Minimalism has been a popular lifestyle trend in recent years, and although some people have taken it to extremes — I.e. getting rid of everything they own minus a laptop, a toothbrush, and one change of clothes — many others have applied minimalist principles, to differing degrees, to win back a sense of control over their lives and their homes.
At the heart of the idea of minimalism is this; get rid of stuff that doesn’t bring you joy, or have a functional purpose. Reduce clutter. Focus on doing more with less.
Here are a few ways that minimalism can help you turn your home into the kind of place you actually proud of.
Minimalism encourages you to focus on quality over quantity
If you have any sort of hoarder inclinations or instincts, you’ll likely find that your home easily fills up with cheap, slightly tacky, and likely useless trinkets, gadgets, clothes, and things like empty jam jars that you’ll “definitely use one day”.
Minimalism forces you to focus on quality over quantity. It encourages you to switch from an assortment of mats to a high-quality carpet one day, or from a collection of clothes you hardly ever wear, to a few outfits that you love and make full use of, as much as possible.
To put it in another way; when we have fewer possessions, we can afford to invest more money in the possessions we do have. We become more mindful of those possessions and how they’ll be used, and as a result, our home begins to feel more “upmarket”, intentional, and appealing than it otherwise would.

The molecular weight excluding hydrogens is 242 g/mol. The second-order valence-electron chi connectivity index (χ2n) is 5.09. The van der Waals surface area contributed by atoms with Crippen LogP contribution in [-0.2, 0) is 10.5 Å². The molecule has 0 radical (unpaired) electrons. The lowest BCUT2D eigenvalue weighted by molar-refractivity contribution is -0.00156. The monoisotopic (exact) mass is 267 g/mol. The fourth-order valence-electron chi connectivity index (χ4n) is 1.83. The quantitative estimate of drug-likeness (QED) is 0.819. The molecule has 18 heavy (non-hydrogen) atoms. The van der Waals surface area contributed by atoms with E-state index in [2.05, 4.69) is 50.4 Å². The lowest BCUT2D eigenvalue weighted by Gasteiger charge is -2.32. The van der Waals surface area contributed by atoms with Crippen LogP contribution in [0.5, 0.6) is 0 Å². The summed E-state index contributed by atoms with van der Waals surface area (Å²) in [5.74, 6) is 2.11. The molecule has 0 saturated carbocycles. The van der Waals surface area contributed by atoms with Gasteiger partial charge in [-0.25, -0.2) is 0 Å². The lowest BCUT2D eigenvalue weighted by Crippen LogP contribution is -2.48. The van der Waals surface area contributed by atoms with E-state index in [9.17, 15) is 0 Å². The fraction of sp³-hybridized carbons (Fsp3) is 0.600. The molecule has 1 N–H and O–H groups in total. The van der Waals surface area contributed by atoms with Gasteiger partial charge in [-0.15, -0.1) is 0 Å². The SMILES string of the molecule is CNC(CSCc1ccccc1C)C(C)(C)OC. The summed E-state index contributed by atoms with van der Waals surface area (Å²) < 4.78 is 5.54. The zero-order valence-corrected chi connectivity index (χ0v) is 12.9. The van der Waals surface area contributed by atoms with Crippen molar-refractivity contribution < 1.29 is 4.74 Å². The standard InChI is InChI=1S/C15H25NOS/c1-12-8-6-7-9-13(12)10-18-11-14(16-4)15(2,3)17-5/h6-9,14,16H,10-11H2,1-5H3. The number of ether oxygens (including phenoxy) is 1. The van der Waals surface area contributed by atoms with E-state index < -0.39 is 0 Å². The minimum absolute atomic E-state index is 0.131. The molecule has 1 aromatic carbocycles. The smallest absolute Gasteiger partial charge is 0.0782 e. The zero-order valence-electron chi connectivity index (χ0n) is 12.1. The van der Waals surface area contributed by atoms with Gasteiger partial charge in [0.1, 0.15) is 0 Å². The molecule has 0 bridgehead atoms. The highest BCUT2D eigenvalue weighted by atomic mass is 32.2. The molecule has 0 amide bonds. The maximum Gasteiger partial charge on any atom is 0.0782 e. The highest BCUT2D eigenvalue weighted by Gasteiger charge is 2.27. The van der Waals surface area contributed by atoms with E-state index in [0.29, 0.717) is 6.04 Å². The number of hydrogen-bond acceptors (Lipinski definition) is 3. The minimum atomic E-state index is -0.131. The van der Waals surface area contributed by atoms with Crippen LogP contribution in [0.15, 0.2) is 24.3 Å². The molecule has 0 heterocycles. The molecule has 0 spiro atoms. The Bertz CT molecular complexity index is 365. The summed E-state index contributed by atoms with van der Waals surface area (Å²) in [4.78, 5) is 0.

Getting rid of physical clutter promotes mental focus and calm
People are pretty odd, when it comes down to it. Our thoughts and emotions don’t exist in their own little bubble. Instead, they are intimately and seriously impacted by the environments we find ourselves in.
There’s a certain kind of mirroring effect that takes place, which means that being in a chaotic, messy home is likely to lead to a chaotic, messy mind. Being in an organised, neat home, with minimal clutter, where everything is nicely arranged, on the other hand, promotes a sense of calm and being-in-control.
On the surface, this might not seem like a major benefit, but it is. Chronic stress and anxiety are major mental health problems affecting huge numbers of people in the modern world. If left unchecked, these conditions can lead to severe physical illness and depression, not to mention an unravelling of the structure of our lives.
Better by far to be calm and organised.
Minimalism makes it easy to organise social gatherings
Have you ever thought about having a barbecue or hosting a party, but were put off by the idea of inviting people into your chaotic, messy home? “Once I’ve tidied up a bit I’ll organise something”, you might think.
The problem, of course, is that this issue tends to drag on indefinitely, as you continuously make excuses to yourself for not hosting that party.
Keeping a minimalist home, where things are tidy and organised, means you can make these kinds of social decisions on the fly. Sunny day today? Have a barbecue!
The more orderly a house is, the less work needs to be done to adapt it for social occasions.